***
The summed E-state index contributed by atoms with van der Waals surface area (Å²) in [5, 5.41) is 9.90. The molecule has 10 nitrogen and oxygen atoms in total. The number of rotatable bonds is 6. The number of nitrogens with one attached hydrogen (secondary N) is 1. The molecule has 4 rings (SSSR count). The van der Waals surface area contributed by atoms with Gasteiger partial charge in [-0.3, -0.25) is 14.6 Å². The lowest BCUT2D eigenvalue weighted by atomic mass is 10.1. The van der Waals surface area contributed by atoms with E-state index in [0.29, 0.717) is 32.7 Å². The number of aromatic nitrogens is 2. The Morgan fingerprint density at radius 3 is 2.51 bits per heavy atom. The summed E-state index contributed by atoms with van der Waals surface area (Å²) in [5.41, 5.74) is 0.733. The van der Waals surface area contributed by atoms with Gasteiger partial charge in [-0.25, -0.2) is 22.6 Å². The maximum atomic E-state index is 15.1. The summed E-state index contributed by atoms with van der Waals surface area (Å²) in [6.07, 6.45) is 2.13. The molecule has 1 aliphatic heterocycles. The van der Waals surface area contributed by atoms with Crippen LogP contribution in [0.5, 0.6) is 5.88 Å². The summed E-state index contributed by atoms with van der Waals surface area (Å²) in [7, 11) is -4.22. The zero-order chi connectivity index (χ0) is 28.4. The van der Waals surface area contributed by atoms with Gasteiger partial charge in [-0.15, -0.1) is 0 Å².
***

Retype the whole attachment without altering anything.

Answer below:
The summed E-state index contributed by atoms with van der Waals surface area (Å²) in [5, 5.41) is 9.90. The molecule has 10 nitrogen and oxygen atoms in total. The number of rotatable bonds is 6. The number of nitrogens with one attached hydrogen (secondary N) is 1. The molecule has 4 rings (SSSR count). The van der Waals surface area contributed by atoms with Gasteiger partial charge in [-0.3, -0.25) is 14.6 Å². The lowest BCUT2D eigenvalue weighted by atomic mass is 10.1. The van der Waals surface area contributed by atoms with E-state index in [0.29, 0.717) is 32.7 Å². The number of aromatic nitrogens is 2. The Morgan fingerprint density at radius 3 is 2.51 bits per heavy atom. The summed E-state index contributed by atoms with van der Waals surface area (Å²) in [5.41, 5.74) is 0.733. The van der Waals surface area contributed by atoms with Gasteiger partial charge in [-0.25, -0.2) is 22.6 Å². The maximum atomic E-state index is 15.1. The summed E-state index contributed by atoms with van der Waals surface area (Å²) in [6.07, 6.45) is 2.13. The molecule has 1 aliphatic heterocycles. The van der Waals surface area contributed by atoms with Crippen LogP contribution in [0.5, 0.6) is 5.88 Å². The summed E-state index contributed by atoms with van der Waals surface area (Å²) in [7, 11) is -4.22. The zero-order chi connectivity index (χ0) is 28.4. The van der Waals surface area contributed by atoms with Gasteiger partial charge in [-0.15, -0.1) is 0 Å².